We sit down with Ingalill Wahlroos-Ritter, an architect who was named dean of the School of Architecture at Woodbury University earlier this year. What follows has been edited and condensed.


As dean you’ve succeeded Norman Millar, who died last year. How would you describe his legacy?

Norman and I worked very closely together for 13 years. Norman was really looking for multiple ways in which ethics could participate in the architectural conversation. There’s a financial and ethical component to that, making sure that our students are hireable. Then there are the larger conversations that are taking place in terms of sustainable practice, in terms of diversity and equity, in terms of inclusion, in terms of natural resources, border issues — these are all what I would call the ethical dimension that we try to tackle. Above all else Norman wanted this ethical conversation to be part of the core values of the School of Architecture.

Most people outside of the architecture world might assume that ethics is a central part of the education. In fact it really hasn’t been.

I started teaching at Cornell, then taught at Yale for five years. I taught at the Bartlett [in London]. I taught at SCI-Arc [Southern California Institute of Architecture]. I’m a UCLA graduate. And I had never had this conversation before. That’s not to say my colleagues weren’t interested in it. Of course they were. But it was never a conversation about how could we teach ethics in the classroom.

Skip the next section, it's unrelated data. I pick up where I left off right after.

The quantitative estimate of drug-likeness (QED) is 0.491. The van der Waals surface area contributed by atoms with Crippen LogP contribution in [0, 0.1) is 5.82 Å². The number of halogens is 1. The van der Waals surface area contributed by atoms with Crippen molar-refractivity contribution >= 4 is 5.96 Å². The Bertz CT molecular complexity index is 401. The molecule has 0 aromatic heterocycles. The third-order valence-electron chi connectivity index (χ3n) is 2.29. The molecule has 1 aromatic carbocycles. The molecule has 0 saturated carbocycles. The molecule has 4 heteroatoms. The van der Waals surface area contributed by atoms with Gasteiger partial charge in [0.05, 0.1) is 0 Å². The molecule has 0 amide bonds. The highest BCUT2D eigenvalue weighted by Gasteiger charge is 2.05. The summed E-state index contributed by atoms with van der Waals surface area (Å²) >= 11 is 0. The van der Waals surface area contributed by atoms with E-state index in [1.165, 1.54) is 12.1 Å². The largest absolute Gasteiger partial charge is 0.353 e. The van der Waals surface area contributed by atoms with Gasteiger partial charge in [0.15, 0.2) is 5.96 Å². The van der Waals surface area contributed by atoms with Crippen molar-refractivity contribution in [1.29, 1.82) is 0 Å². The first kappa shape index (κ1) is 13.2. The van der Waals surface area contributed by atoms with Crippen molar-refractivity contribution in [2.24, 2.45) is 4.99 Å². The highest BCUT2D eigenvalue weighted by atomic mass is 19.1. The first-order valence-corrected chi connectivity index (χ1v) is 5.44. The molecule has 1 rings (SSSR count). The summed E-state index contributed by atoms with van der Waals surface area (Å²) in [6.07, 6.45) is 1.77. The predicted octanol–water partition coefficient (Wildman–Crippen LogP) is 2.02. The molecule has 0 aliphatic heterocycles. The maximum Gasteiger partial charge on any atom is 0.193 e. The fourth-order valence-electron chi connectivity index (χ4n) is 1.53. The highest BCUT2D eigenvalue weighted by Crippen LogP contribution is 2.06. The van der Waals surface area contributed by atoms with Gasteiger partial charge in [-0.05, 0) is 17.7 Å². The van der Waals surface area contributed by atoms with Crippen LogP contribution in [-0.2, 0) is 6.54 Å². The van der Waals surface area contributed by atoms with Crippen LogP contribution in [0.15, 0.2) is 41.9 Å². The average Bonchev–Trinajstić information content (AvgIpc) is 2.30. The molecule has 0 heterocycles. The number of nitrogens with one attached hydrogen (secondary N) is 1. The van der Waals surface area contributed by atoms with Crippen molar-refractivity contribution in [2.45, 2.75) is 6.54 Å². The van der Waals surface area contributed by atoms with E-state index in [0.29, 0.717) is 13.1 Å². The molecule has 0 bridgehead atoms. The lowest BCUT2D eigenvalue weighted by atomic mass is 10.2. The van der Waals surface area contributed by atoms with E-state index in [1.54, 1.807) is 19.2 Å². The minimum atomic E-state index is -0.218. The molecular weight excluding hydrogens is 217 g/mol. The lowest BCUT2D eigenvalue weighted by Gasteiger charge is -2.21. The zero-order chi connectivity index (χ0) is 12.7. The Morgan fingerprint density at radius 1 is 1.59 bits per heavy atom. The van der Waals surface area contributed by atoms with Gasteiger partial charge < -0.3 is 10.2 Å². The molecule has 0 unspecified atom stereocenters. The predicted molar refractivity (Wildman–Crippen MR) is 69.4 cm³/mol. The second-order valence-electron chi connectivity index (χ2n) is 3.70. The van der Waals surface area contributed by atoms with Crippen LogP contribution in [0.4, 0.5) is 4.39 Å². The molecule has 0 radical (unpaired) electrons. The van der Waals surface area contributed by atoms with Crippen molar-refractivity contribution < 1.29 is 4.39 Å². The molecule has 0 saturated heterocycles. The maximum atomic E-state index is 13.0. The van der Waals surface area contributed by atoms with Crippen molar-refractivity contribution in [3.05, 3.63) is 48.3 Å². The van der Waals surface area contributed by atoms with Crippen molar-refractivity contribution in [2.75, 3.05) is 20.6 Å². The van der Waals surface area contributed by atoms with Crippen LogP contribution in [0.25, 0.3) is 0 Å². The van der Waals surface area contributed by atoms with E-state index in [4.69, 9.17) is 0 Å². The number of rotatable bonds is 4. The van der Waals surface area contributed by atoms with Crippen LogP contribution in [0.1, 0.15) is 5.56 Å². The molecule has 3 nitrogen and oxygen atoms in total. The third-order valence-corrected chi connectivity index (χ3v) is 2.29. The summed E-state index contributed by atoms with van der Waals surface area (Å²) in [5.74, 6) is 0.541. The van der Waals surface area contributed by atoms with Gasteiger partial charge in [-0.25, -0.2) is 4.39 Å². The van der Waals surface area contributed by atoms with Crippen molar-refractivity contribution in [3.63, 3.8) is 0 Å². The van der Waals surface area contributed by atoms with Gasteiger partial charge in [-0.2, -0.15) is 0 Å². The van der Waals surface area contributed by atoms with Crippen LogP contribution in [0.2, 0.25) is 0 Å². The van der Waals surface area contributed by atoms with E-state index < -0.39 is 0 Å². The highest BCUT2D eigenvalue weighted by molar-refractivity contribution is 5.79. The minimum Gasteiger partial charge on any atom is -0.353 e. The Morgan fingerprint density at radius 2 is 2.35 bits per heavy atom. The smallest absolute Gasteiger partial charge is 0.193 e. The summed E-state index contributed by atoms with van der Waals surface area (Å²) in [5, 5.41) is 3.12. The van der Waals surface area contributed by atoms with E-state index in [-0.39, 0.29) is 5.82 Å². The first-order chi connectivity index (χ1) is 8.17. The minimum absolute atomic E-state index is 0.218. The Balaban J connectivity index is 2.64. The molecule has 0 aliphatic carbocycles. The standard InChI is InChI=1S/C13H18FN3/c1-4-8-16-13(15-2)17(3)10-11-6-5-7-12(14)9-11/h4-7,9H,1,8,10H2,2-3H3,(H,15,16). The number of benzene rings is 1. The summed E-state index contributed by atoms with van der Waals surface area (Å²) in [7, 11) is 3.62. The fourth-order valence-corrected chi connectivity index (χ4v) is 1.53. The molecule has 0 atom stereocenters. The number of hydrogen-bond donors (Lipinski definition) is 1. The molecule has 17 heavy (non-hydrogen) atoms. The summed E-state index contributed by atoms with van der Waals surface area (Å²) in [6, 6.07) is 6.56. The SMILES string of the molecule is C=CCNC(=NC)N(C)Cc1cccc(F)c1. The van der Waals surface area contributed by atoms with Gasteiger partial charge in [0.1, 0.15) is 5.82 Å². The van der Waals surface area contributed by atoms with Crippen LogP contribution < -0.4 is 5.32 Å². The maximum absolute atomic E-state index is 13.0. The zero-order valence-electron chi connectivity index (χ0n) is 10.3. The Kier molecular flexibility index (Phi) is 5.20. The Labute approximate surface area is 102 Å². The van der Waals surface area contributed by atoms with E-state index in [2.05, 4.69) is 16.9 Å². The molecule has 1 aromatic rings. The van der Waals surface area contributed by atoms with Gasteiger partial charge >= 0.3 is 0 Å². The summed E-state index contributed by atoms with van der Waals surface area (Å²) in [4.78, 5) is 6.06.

Why do you think that is?

Very rarely does ethics become, for example, a selling point for a client, or a selling point when you’re talking about a studio project. Maybe selling point isn’t the right phrase. It’s very rarely the idea generator. I think most practitioners traditionally came from a comfortable or upper-middle-class [background]. It’s the Jeffersonian ideal: the gentleman designer. Architects in this country tend to have clients who are in the upper income level. And I think that has really been a problem. Our students, many of them, come from underserved communities.

Where do you hope to take the school? What are your priorities?

One of the things I’ve been focusing on over the last 10 years is our institutes. Our civic engagement institute started as Architecture and Civic Engagement. It was incubated in the school of architecture. Now the rest of the university is seeing this conversation as something they want to participate in, and it’s called the Agency for Civic Engagement, with Jeanine Centuori as director. The Julius Shulman Institute [on architectural photography] is another, with Barbara Bestor as the executive director. My hope is that as a supporter, as a rainmaker, as a resource hunter, that I can help build and make even more powerful some of these programs.